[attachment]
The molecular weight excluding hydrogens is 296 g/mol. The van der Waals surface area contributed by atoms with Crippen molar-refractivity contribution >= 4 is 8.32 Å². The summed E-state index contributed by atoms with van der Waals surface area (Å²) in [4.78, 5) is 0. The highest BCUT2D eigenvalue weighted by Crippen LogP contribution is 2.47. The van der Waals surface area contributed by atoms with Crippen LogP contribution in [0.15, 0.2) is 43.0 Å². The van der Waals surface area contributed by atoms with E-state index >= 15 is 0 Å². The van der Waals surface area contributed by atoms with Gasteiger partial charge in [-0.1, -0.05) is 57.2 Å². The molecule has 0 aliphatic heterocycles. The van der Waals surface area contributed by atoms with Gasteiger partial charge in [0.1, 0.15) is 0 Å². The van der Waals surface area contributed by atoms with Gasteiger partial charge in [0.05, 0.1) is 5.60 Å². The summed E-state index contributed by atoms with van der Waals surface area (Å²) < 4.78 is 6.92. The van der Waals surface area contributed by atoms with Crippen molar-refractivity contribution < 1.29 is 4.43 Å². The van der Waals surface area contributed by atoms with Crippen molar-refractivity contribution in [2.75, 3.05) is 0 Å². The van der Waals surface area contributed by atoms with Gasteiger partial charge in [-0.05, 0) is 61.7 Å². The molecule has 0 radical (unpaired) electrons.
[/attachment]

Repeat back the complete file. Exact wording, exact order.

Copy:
The molecular weight excluding hydrogens is 296 g/mol. The van der Waals surface area contributed by atoms with Crippen molar-refractivity contribution >= 4 is 8.32 Å². The summed E-state index contributed by atoms with van der Waals surface area (Å²) in [4.78, 5) is 0. The highest BCUT2D eigenvalue weighted by Crippen LogP contribution is 2.47. The van der Waals surface area contributed by atoms with Crippen LogP contribution in [0.15, 0.2) is 43.0 Å². The van der Waals surface area contributed by atoms with E-state index >= 15 is 0 Å². The van der Waals surface area contributed by atoms with Gasteiger partial charge in [-0.1, -0.05) is 57.2 Å². The molecule has 0 aliphatic heterocycles. The van der Waals surface area contributed by atoms with Gasteiger partial charge in [0.1, 0.15) is 0 Å². The van der Waals surface area contributed by atoms with Gasteiger partial charge in [0.05, 0.1) is 5.60 Å². The summed E-state index contributed by atoms with van der Waals surface area (Å²) < 4.78 is 6.92. The van der Waals surface area contributed by atoms with Crippen molar-refractivity contribution < 1.29 is 4.43 Å². The van der Waals surface area contributed by atoms with Crippen molar-refractivity contribution in [2.75, 3.05) is 0 Å². The van der Waals surface area contributed by atoms with Gasteiger partial charge in [-0.05, 0) is 61.7 Å². The molecule has 0 radical (unpaired) electrons.